Exercising Good Judgment in Trust

Choosing to extend trust does not mean you should abandon your reasoning and judgment. While Covey maintains that trust will almost always bring dividends, blind trust exposes you to unnecessary risk and can result in devastating trust taxes (for instance, someone stealing from you or running your business into the ground). Therefore, making someone trust you means you should default to trust over suspicion while maintaining a high vigilance for potential risks, according to Covey. This might look like hiring a mildly under-qualified new employee who comes highly recommended by a trusted friend and ensuring that they have extra training and oversight.

Why We Trust “Blindly”

Humans are biologically programmed for trust. We seek connection with other people and generally (barring having experienced severe breaches of trust) default to trust over suspicion in an effort to form relationships. However, as Covey notes, there are times when trust isn’t warranted, but we extend it anyway. Researchers have found two main thought processes that lead us to extend trust when we shouldn’t:

First, while we understand that bad things happen, we tend to think of ourselves as far less likely than other people to experience unfortunate events. Second, we similarly think of ourselves as far more likely to experience fortunate events than others. Together, these two assumptions cause us to misjudge the probability of a bad outcome due to misplaced trust.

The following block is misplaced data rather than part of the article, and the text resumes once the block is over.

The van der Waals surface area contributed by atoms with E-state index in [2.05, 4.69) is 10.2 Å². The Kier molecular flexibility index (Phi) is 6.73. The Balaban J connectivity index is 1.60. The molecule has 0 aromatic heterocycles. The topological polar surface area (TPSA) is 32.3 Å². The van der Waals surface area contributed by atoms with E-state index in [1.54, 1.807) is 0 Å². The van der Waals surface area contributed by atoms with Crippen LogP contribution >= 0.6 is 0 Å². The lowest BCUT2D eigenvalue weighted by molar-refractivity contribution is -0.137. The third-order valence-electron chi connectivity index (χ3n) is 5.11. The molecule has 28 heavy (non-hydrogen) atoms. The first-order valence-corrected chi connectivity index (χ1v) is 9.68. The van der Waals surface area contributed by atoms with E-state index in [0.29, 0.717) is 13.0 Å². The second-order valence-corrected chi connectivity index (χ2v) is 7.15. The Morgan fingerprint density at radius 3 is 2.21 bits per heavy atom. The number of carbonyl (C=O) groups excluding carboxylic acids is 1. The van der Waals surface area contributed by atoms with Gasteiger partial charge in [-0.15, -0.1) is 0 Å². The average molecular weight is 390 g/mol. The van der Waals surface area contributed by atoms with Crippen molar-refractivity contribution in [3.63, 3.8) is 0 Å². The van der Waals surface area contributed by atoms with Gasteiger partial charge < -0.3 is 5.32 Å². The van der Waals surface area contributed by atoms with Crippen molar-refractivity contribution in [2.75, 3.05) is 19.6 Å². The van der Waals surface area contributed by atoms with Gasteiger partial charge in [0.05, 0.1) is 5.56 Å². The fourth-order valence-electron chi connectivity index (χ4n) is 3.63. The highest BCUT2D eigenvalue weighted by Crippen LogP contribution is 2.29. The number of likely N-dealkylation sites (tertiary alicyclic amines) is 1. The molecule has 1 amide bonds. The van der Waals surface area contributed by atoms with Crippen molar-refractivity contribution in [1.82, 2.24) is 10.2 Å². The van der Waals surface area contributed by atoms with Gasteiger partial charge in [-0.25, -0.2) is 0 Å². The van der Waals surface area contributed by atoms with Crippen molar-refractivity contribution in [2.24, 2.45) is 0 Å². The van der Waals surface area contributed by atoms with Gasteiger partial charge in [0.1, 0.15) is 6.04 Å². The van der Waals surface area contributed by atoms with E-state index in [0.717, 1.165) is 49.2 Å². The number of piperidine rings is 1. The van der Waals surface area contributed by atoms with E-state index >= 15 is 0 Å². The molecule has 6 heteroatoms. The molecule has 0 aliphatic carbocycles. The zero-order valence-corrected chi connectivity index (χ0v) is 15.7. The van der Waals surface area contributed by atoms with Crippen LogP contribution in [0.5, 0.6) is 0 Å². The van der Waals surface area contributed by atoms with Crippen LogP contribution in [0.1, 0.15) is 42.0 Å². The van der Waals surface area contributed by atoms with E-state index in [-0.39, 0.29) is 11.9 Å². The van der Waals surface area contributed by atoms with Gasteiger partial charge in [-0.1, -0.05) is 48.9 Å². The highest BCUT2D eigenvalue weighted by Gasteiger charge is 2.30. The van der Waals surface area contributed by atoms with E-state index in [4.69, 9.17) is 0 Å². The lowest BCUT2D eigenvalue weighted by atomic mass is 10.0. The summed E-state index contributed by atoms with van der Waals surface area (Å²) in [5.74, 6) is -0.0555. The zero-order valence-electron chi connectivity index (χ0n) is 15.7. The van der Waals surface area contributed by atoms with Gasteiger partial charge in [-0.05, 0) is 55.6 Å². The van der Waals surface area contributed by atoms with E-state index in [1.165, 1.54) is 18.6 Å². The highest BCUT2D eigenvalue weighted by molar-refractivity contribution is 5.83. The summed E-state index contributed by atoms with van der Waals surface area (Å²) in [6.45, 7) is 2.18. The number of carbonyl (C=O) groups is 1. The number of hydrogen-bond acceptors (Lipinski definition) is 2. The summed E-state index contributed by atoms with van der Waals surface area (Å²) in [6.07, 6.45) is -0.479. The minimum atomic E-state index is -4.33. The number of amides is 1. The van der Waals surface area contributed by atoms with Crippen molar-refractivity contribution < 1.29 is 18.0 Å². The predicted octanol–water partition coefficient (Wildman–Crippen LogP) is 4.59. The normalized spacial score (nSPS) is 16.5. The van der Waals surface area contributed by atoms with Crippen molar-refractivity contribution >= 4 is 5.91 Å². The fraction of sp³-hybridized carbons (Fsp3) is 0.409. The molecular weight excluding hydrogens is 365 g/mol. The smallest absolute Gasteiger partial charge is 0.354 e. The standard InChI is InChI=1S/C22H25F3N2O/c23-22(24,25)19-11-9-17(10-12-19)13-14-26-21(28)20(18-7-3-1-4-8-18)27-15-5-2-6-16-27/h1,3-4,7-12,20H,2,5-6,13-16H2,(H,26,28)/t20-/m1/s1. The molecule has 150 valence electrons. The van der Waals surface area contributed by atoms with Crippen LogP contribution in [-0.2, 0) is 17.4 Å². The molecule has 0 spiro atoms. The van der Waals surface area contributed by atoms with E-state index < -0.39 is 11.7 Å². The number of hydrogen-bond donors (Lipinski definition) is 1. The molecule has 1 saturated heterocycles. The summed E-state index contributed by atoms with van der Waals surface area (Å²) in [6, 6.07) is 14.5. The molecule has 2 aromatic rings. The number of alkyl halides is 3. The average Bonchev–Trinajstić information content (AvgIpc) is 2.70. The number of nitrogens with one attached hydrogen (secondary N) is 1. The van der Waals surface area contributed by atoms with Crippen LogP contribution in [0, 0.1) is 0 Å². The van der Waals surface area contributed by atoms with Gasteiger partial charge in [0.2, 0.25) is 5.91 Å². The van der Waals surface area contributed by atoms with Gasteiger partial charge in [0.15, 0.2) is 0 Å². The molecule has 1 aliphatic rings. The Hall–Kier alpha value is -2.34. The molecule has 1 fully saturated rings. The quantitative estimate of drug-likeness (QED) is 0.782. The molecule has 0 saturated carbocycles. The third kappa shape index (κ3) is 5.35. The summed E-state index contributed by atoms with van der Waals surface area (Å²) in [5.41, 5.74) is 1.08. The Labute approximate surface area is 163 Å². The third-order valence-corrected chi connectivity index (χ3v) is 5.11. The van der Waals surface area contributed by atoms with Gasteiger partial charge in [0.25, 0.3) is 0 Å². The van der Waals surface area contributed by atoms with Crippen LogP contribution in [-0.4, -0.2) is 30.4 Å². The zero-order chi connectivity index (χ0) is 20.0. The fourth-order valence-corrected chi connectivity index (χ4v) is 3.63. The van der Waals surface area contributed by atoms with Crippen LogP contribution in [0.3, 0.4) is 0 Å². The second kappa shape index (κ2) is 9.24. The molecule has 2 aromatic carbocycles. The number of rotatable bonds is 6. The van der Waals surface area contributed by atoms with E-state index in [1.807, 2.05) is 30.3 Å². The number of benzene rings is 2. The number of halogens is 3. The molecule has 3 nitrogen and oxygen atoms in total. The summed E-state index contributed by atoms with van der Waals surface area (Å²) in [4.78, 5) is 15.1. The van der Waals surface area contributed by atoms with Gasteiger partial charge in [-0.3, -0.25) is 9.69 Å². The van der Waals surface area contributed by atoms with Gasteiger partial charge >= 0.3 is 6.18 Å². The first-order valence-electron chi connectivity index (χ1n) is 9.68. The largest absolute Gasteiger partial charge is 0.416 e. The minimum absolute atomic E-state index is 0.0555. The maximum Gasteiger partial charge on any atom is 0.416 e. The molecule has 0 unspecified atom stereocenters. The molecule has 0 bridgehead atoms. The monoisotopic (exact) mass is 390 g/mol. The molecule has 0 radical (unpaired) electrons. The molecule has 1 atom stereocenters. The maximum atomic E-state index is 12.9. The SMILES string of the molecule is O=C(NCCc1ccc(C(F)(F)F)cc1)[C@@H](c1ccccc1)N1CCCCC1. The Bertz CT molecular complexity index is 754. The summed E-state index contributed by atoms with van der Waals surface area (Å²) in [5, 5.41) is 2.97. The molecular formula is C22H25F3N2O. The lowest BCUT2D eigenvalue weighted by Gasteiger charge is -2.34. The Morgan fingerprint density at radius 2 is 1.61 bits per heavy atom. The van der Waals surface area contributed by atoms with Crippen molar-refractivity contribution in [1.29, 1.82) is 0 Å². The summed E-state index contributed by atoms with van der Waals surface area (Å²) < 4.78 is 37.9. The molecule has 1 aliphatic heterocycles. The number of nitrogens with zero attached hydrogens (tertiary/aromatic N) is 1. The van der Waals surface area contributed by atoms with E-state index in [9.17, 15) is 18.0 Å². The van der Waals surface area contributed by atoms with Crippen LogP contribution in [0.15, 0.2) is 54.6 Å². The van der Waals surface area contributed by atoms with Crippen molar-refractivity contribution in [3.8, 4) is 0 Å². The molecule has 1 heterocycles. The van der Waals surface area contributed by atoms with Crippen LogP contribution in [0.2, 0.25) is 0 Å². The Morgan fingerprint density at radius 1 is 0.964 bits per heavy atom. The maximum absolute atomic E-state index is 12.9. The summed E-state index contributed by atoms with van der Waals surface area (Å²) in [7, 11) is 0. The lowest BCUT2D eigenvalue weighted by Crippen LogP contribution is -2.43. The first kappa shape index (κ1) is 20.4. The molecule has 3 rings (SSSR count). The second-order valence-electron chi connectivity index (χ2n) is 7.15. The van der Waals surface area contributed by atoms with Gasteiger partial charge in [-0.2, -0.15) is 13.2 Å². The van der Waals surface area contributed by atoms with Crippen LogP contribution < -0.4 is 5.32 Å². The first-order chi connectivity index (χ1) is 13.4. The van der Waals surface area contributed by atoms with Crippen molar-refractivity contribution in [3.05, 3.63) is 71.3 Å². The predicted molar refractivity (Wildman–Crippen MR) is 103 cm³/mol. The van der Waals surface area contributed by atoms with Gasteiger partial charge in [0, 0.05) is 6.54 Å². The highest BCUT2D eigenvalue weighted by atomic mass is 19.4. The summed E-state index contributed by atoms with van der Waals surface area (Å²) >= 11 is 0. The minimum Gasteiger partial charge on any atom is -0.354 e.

Skills and Track Record

Skills and track record are a function of your abilities, which are situational. If you want to know how to make someone trust you, Covey argues you need to have the appropriate skills for a given situation. For example, your parents can have complete trust in your principles and motives, but unless you’re a builder, they probably won’t trust you to build them a house.

Your track record refers to your history of getting things done. It doesn’t matter how qualified you are on paper or how much people trust your nature; if you don’t produce results, you can’t expect people to trust you. 

The Dangers of Relying on Track Record Alone